Tag Archives: immigration

The Skeptical Libertarian says about being a GOP spoiler vote during 2012

Chances are good in 2012 that a majority of libertarians lean center-right and should favor Republicans.

Libertarians are a bit unpredictable. Leaning doesn’t mean pulling the lever.

From The Skeptical Libertarian, here is one view:

“A lot of people say that the Libertarian Party just works as a spoiler, because it can’t win. Well GOOD. That’s a valuable function: it penalizes the Republican Party for being anti-immigration, anti-gay, pro-war, and lousy on personal liberty. It shows that there’s a significant group of people who are fiscally responsible and are being alienated by the Republicans’ backward social priorities. That’s the kind of pressure we need to put on the GOP, since reforming it from within is evidently a failed project.”

“If it does nothing else but spoil the election for Romney, to me it will have served its purpose entirely.”

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The DREAM ACT. Amnesty or the right thing to do?

When America was founded our borders were open to anyone that moved here and kept out of trouble for five years.If that was good enough for George Washington, Thomas Jefferson and ….

That was essentially the standard until 1921, when we tied immigration to the 1910 census. The 1910 census documented the ethnic background of Americans; many in Congress were worried that our ethnicity was changing too rapidly and with too many of the wrong people. Think: Italians, Greeks, swarthy people. (Yes, “swarthy people” was considered a definition of ethnicity back then. This law, amended in 1924, remained in place until 1965.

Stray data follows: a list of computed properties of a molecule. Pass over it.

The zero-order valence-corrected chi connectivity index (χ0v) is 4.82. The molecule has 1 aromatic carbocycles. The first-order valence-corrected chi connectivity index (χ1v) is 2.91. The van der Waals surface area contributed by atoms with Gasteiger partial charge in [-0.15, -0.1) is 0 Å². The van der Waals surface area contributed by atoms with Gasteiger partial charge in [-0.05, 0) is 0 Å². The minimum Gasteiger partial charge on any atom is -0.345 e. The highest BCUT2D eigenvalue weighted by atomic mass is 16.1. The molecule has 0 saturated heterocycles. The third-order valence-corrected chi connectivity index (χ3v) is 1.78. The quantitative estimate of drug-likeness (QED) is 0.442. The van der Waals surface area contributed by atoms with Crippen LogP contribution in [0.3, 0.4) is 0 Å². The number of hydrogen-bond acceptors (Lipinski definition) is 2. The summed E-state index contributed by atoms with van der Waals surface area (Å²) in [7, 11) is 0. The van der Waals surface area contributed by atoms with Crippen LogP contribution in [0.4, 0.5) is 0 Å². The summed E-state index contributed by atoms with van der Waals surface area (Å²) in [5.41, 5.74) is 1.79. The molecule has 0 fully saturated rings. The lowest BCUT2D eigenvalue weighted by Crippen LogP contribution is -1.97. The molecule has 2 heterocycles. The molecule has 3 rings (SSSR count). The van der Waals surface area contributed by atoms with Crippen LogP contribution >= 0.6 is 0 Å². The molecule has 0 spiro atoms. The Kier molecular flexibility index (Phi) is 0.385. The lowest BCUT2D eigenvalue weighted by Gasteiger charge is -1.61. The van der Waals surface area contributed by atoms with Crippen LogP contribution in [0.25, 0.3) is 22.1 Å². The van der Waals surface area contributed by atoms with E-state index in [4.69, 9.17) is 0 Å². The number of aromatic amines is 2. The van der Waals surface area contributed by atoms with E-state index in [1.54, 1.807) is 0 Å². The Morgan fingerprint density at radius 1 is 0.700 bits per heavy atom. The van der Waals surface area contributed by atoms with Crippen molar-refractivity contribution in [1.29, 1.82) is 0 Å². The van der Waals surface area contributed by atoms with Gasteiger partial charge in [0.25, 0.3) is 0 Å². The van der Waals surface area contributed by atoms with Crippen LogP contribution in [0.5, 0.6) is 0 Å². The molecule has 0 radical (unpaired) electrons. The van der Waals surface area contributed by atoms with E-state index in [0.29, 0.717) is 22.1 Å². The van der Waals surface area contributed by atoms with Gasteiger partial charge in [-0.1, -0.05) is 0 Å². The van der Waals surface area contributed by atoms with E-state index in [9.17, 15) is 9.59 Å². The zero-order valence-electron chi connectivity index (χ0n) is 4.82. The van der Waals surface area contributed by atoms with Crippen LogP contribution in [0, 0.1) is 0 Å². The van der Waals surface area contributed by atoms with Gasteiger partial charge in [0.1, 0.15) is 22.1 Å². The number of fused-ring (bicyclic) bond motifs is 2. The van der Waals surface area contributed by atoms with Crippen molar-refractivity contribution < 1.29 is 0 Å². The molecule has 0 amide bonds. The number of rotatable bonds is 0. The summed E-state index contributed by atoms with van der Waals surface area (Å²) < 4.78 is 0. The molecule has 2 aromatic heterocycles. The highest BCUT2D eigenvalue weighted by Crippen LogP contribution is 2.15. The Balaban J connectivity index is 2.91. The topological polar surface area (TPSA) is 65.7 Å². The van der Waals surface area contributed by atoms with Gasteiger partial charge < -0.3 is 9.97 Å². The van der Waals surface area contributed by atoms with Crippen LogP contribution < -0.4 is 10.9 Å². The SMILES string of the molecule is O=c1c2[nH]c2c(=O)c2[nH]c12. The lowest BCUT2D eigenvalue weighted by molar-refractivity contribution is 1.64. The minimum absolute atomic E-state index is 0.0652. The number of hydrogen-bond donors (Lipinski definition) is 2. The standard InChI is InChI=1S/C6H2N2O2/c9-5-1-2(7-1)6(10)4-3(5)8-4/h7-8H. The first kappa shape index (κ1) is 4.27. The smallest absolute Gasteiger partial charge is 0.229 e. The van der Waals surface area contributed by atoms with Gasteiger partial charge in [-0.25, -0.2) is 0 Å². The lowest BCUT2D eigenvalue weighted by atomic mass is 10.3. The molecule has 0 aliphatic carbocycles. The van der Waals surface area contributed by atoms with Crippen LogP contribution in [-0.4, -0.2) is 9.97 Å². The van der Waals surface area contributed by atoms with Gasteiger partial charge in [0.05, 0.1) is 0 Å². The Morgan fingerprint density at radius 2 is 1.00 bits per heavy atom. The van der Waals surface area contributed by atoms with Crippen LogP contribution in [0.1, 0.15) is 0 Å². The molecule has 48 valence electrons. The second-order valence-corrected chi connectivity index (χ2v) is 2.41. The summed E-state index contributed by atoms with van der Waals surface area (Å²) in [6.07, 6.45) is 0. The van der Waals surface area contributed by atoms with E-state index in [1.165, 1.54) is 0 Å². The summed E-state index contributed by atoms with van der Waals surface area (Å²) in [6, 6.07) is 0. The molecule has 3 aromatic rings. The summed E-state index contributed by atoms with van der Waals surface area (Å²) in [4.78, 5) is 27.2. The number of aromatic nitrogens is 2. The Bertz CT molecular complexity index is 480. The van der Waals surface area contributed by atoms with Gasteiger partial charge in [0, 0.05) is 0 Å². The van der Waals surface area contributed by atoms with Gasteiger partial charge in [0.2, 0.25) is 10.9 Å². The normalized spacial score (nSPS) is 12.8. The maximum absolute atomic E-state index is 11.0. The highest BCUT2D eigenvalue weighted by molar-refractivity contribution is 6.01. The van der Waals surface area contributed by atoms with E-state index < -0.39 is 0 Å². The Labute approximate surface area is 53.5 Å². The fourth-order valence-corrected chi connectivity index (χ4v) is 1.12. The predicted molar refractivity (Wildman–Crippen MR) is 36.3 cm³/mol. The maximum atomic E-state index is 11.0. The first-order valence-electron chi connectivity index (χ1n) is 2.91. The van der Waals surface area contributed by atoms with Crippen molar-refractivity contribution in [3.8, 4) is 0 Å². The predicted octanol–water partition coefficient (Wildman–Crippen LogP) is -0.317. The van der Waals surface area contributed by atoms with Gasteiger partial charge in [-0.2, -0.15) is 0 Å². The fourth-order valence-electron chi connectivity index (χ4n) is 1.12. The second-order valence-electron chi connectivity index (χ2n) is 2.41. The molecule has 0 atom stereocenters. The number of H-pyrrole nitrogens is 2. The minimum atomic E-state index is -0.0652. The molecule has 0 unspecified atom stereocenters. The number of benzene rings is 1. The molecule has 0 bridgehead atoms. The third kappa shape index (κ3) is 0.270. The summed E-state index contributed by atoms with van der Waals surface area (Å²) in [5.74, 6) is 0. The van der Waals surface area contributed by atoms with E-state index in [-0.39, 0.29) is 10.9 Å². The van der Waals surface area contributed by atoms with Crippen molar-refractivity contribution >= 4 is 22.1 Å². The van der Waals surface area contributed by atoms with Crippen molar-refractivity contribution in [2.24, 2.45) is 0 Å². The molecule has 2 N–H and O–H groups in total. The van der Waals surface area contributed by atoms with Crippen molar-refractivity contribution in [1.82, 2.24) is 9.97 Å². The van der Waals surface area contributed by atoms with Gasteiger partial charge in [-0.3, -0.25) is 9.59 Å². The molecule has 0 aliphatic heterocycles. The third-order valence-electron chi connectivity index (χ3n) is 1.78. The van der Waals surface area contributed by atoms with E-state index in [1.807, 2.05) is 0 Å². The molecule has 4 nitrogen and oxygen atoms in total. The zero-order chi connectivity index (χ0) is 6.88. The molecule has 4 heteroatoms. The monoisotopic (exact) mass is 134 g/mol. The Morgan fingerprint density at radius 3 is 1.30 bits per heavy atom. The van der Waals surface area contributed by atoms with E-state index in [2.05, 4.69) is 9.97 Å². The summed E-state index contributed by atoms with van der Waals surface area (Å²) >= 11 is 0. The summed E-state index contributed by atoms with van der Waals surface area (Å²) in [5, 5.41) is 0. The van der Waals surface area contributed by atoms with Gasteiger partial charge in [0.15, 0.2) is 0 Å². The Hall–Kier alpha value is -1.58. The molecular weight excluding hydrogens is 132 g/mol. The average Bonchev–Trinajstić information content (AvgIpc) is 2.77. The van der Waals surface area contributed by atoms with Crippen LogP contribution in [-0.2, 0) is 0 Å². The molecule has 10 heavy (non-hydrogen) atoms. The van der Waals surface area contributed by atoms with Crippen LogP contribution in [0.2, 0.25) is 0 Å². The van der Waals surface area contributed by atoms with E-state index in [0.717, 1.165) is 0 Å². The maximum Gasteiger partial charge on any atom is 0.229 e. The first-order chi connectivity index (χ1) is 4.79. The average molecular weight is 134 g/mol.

Learn more about the DREAM Act : http://www.americasnewsonline.com/immigration-reform-what-is-the-dream-act-909/

Google and learn even more about the DREAM Act : http://www.google.com/search?hl=en&rlz=1G1GGLQ_ENUS252&q=DREAM+Act

History of Immigration in the U.S.: http://search.aol.com/aol/search?query=u.s. immigration law history&q=u.s. immigration law history

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July 21st – Online or Live – Cato Institute Debates Whether Arizona’s New Immigration Law Can Survive Challenge

!! This is a free event. No cost to participate.

The Politics and Law of Immigration

Wednesday, July 21, 2010
Noon (Luncheon to Follow)

The controversy over America’s immigration policies will ratchet up once the new Arizona law, known as SB 1070, goes into effect on July 29. Can that law withstand the legal challenges that are awaiting it? And legality aside, will the Arizona law create more problems than it can resolve? The federal policy options are no less divisive. Should illegal immigration be reduced by deploying soldiers or by enacting a comprehensive immigration reform bill? Join us for a wide-ranging discussion of the politics and law of immigration policy.

Cato events, unless otherwise noted, are free of charge. To register for this event, please fill out the form below and click submit or email events@cato.org, fax (202) 371-0841, or call (202) 789-5229 by noon, Tuesday, July 20, 2010 . Please arrive early. Seating is limited and not guaranteed. News media inquiries only (no registrations), please call (202) 789-5200.

The Cato Institute
1000 Massachusetts Avenue, NW
Washington, DC 20001